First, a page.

One-minute read. Written by Aryan Pratap Singh, a grade 8 student .
For most residents of a small town in Ukraine known as Pripyat, Saturday, 26 April 1986 seemed a relatively unremarkable day. Ukraine is a country in Eastern Europe, bordering Russia.
Few would have been aware of the incident at the nearby Vladimir Lenin Nuclear Power Plant, around which the town had sprouted up in the decade prior. This incident is now known as the worst nuclear reactor incident ever, the Chernobyl incident. And what’s ironic is that it occurred during a safety test. It’s safe to say that it was the worst safety test ever.
What was the Vladimir Lenin Nuclear power plant?
The Vladimir Lenin Nuclear Power Plant was commissioned in late 1977 and was the first of its kind in Ukraine. Its powerful 1000 megawatt reactors could have powered an energy-hungry city such as New York for over a century, let alone rural Ukraine.
Even before the worst nuclear power plant accident in history there had been over 29 smaller accidents in the plant due to design flaws which the Ukraine, which was a part of the Soviet Union had managed to hide from the world. But the incident which took place on 26th April 1986 was much larger, more powerful and highly radioactive. In fact, it was so radioactive that it made the radioactivity of the nuclear bombs dropped on Hiroshima and Nagasaki in Japan look like the sharpness of a blade of grass compared to a samurai sword.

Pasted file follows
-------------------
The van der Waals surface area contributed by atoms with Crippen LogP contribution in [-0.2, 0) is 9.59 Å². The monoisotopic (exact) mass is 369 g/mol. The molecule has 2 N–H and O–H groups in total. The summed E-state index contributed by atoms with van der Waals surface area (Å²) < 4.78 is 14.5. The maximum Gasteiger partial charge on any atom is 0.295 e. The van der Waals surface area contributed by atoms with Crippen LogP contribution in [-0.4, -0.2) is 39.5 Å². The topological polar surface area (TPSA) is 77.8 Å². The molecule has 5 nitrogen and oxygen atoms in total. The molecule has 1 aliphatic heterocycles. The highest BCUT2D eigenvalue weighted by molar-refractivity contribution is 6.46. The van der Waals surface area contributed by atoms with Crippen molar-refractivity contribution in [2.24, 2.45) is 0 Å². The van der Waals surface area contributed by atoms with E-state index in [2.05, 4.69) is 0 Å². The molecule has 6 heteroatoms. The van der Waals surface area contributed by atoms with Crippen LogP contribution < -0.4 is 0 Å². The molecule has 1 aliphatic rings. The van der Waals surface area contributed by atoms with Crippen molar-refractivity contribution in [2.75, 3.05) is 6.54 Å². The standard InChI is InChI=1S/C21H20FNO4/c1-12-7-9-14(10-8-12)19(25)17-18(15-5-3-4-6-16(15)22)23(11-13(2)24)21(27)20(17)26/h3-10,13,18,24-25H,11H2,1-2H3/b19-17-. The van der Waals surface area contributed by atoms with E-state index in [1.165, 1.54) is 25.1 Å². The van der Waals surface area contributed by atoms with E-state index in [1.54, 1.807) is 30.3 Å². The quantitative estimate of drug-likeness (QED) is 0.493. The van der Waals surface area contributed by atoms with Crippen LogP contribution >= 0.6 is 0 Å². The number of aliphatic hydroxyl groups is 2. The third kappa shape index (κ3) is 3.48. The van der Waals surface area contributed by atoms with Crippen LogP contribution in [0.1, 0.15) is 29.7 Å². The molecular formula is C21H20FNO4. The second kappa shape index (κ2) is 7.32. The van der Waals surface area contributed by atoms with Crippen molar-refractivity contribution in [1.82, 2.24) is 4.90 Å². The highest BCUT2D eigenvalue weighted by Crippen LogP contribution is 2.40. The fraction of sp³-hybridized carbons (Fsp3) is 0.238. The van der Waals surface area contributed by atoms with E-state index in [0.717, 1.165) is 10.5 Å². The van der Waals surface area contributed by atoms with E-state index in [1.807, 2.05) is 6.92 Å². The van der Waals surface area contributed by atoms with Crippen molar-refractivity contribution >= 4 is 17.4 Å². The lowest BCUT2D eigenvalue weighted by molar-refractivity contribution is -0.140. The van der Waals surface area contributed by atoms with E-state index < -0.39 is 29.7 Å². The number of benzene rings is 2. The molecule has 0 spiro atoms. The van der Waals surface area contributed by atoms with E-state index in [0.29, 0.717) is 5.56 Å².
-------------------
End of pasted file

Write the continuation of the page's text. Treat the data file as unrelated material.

The accident started during a safety test in the no.4 reactor (ironic, isn’t it). The test was a simulation of a power outage. The gap between power off and on was about a minute and had been identified as a Having or showing the capacity to develop into something in ... More safety problem that could cause the reactor core to overheat. It was hoped that the residual energy in the reactor could provide enough power to cover the gap.
During the test attempt, an unexpected 10-hour delay meant that an unprepared operating shift was on duty. During the planned decrease of the reactor power in preparation for the test, the power unexpectedly dropped to near-zero. The operators were able to only partially restore the specified test power, which put the reactor in a unstable condition. This risk was not made evident in the instructions, so the operators proceeded with the test.
Upon test completion, the operators started a reactor shutdown, but a combination of unstable conditions and design flaws caused an uncontrolled nuclear reaction. This released so much radioactive energy that the areas around Chernobyl are deemed unlivable for 26,000 years.
It has caused families which had been living in the area during April 1986 to have what cruel doctors call FLK’s or funny looking kids.
Written by Aryan Pratap Singh.
Aryan is a grade 8 student in Modern School, New Delhi. He is a keen writer and his current interests are World War II, warships and fighter planes, world leaders, mobile video games, Greek and Egyptian mythology.
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